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existed, it was fine, and the most dangerous animal on the train was often the passenger themselves. porters were paid as a group and were afforded a lot of luxuries that would affect the quality of their lives that were not available to an average african-american working as a custodian or some other form of menial labor. this disposable income or extra income, especially from the tips that could be made, allowed pullman porters to care for their families and their extended families to a greater extent than they would otherwise. it afforded them the opportunities to purchase homes and properties. it afforded them the opportunities to purchase automobiles, for example. these are all items that were certainly available to most well-to-do consumers and not to the large majority of the american public, regardless of race. so this kind of employment
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allowed pullman porters to move into areas that we would today classify as sort of the middle class. they were middle-class and within the lack community itself -- the black community itself. they were sort of the catalyst for a lot of businesses that were started wherever they decided to live, and a lot of places were terminal points along the railroad, like here in oakland, where this is the terminus of the railroad. many of them decided that they like california and that they were going to stay in california, and thus they contributed to the jump starting of the african american community here in oakland. so in terms of community building for the black community , they are essential. they are not the only once, i might add, but they are important.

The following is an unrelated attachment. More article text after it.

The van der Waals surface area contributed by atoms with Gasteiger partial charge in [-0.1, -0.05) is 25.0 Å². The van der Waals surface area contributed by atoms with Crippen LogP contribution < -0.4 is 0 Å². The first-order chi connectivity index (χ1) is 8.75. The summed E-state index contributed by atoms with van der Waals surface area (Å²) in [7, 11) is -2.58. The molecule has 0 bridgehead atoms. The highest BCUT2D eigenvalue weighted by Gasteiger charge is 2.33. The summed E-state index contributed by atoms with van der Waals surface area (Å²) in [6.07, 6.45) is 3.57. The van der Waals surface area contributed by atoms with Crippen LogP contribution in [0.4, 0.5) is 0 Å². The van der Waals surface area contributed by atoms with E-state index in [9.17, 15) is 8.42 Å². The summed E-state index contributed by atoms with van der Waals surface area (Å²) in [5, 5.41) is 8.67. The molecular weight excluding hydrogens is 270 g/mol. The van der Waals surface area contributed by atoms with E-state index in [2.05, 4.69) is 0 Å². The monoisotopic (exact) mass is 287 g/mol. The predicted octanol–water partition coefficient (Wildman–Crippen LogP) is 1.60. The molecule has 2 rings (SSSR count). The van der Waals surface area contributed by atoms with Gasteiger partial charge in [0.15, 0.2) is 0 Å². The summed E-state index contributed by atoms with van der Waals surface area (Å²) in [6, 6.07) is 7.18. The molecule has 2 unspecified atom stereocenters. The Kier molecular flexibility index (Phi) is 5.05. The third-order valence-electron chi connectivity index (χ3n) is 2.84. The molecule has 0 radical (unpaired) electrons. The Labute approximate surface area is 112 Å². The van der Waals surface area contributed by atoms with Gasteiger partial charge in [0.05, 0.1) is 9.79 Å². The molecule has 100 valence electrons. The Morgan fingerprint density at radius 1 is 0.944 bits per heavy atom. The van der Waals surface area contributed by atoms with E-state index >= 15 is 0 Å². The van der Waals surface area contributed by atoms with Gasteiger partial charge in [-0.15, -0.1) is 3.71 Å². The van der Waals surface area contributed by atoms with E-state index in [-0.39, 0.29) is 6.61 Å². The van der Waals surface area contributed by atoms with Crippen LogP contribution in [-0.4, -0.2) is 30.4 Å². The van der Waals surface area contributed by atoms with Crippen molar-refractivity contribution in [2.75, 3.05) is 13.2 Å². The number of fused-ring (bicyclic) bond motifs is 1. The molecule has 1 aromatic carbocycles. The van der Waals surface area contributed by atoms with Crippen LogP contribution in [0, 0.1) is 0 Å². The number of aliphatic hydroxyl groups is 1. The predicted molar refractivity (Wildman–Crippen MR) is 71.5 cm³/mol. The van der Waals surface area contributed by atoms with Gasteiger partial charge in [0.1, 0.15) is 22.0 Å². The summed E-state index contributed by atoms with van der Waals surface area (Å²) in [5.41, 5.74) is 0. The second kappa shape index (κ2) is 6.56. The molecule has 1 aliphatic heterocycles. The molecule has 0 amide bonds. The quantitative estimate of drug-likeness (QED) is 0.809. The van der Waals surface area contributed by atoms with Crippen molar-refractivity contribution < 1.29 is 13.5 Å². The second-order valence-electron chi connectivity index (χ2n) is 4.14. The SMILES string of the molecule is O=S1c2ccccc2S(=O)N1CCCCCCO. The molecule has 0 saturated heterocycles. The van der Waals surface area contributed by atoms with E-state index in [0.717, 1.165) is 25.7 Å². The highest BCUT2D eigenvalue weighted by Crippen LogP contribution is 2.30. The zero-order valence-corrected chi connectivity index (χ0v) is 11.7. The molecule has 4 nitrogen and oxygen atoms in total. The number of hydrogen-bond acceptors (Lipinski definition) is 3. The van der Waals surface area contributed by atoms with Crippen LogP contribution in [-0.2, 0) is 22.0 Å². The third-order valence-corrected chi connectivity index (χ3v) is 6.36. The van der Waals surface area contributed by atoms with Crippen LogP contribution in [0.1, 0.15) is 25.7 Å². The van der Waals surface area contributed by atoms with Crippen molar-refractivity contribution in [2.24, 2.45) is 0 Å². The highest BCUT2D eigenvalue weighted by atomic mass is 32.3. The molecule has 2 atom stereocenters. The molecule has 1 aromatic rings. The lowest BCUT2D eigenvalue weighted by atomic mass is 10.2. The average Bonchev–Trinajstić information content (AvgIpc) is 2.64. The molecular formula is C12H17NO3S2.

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here in oakland, one of the i guess most important things that the pullman porters are known for is the founding of the first black labor movement, the brotherhood of sleeping car orders -- car porters, founded under the direction of a. philip randolph. the unit was founded in 1825 -- 1925. there was a man who became a pullman porter and became the west coast representative of the pullman porters for many years. not only that, in addition to being a west coast representative of the pullman porters, and the key right-hand man of a. philip randolph.